decorative initial 'M' arx was one of the great thinkers of modern times. Born in Prussia, he led an itinerant existence and had various interests; in his youth he wrote lyric poetry, later he became a newspaper man, and eventually a theorist advocating social reform. From his student days Marx was interested in philosophy (his doctoral dissertation concerned itself with aspects of Greek philosophical systems) and, after reading extensively in anthropology and economics, he arrived at a formulation of his own "philosophical anthropology" — the science of human beings in society.

Despite what has been proclaimed and enacted in his name (later in life he would protest that he was not a "Marxist" as the term had come to be understood), Marx was concerned ultimately with human freedom, reviving the ancient concept of communism, wherein human beings could fulfill their cooperative roles within society without fear of exploitation. He saw the historical stage of capitalism as the "insidious" antagonist of such freedom; insidious because unlike serfdom (capitalism's predecessor in the evolution of social relations) capitalism was (is?) able to perpetuate the illusion of freedom even though its raison d'etre relies on those who have nothing to sell but their labor and those, who through the power of capital and property, exploit such labor for profit. It is important to point out that Marx did not view capitalism as an aberration in society's evolution toward true freedom, but as a necessary historical stage in that evolution.

Evolution is a key term in Marxist theory and like Darwinism and Utopianism it partakes in the legacy of scientific and social thought of the nineteenth century. Some critics observe that, given the nature of the human species, Marx's thought is essentially Utopian. He believed, for example, that human beings (as opposed to other species) should not be burdened by one monotonous form of work, which (as automobile assembly-line workers will tell you) produces not a pride or satisfaction in their work, but rather a sense of alienation. Marx believed (many would say "idealistically") that a person could and should be something of a philosopher in the morning, a gardener in the afternoon, and perhaps a poet in the evenings. Whatever his utopian traits, Marx thought of himself as a social scientist, and his writings illuminate important aspects in the history of human societies, from pre-Christian times to the nature of capitalist society in nineteenth-century England, where his friend and collaborator Frederick Engels managed a factory and recorded documentary evidence on working class life. (Some of Engel's findings make the social ethos in Dickens's novels seem somewhat benign.)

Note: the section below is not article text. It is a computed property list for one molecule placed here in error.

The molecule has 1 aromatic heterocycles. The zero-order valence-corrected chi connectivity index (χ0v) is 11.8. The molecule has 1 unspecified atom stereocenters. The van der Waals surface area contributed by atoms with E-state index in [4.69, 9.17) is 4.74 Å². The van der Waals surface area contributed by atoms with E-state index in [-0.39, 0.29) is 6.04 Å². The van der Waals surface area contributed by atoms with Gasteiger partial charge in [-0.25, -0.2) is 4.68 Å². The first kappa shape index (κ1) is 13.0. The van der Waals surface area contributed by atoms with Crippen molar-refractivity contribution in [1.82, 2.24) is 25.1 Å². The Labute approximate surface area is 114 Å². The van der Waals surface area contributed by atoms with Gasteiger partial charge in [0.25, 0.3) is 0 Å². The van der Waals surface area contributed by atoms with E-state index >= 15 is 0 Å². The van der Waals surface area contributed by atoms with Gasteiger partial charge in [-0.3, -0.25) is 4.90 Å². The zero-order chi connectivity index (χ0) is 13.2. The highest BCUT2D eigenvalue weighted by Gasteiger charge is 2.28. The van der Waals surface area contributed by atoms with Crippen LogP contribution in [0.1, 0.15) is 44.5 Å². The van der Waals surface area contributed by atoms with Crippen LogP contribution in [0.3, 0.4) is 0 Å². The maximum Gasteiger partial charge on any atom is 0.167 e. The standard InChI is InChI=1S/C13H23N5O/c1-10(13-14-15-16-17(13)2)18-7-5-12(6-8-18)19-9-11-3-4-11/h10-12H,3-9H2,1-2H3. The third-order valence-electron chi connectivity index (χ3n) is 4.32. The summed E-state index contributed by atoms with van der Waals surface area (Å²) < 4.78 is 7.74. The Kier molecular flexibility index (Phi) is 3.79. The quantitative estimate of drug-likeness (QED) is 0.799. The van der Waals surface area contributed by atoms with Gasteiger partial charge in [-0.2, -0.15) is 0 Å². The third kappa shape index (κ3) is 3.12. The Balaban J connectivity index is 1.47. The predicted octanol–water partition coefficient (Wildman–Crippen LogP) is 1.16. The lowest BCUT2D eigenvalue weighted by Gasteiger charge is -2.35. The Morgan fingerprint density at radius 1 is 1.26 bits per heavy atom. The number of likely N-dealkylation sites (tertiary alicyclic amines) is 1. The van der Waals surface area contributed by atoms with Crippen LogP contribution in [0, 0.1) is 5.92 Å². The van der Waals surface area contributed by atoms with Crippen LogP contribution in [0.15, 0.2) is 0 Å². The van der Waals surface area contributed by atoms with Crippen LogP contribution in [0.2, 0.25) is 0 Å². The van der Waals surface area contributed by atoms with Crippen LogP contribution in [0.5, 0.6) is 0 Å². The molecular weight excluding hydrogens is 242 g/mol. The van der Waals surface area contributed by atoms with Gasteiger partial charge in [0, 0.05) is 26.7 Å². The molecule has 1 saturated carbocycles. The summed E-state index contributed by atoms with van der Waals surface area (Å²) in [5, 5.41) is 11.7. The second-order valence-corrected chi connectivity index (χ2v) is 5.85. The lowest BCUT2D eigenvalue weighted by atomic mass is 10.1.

Marx's "materialist conception of history" is based on the following premises: that human beings, in all historical eras, enter into certain productive relations (hunting and gathering food, the relation of lord and serf, the contract between labor and capital�that is, certain economic foundations) and that these relations give rise to a certain form of social consciousness. He maintained that: "It is not the consciousness of men that determines their being, but, on the contrary, their social being that determines their consciousness. . . ." Perhaps Marx's greatest contribution to modern thought (as opposed to his economic theories which have been subject to various revisions) is his comprehensive investigation into the role of Ideology, or how social being determines consciousness, which results in certain (for the most part unconscious) belief and value systems depending on the particular economic infrastructure pertaining at the time. From a Marxian point of view all cultural artifacts�religious systems, philosophical positions, ethical values�are, naturally enough, products of consciousness and as such are subject to these ideological pressures.

As far as literature is concerned, a Marxian analysis would attempt to look at the work as a highly mediated "reflection" of the social conditions (which are in turn subject to the particular economic structure) of its particular epoch. Good Marxist criticism addresses not only the content of a given text, but also its form. For example, one might argue that Pope's poetry "reflects" (betrays, illustrates, refracts) in its content the stable union of "a bourgeois class in alliance with a bourgeoisified aristocracy," and that its form, the circumscribed, balanced heroic couplet, underlines the equilibrium of such a social structure. To take an extreme contrary example, Eliot's The Waste Land: here the content relates to the spiritual bankruptcy and ennui brought about by the failures of Imperialist capitalism, the end result of which was the catastrophe of the First World War. The form of the poem is also historically determined as a consequence of its content: the fragmented vision of the poem demands new forms to give it expression. The important thing to remember is that neither Pope nor Eliot were consciously trying to mirror the economically determined social structure of their era, but each, a Marxist would argue, are trapped within the ideological confines of their time.

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Content created 1988; last modified 14 February 2014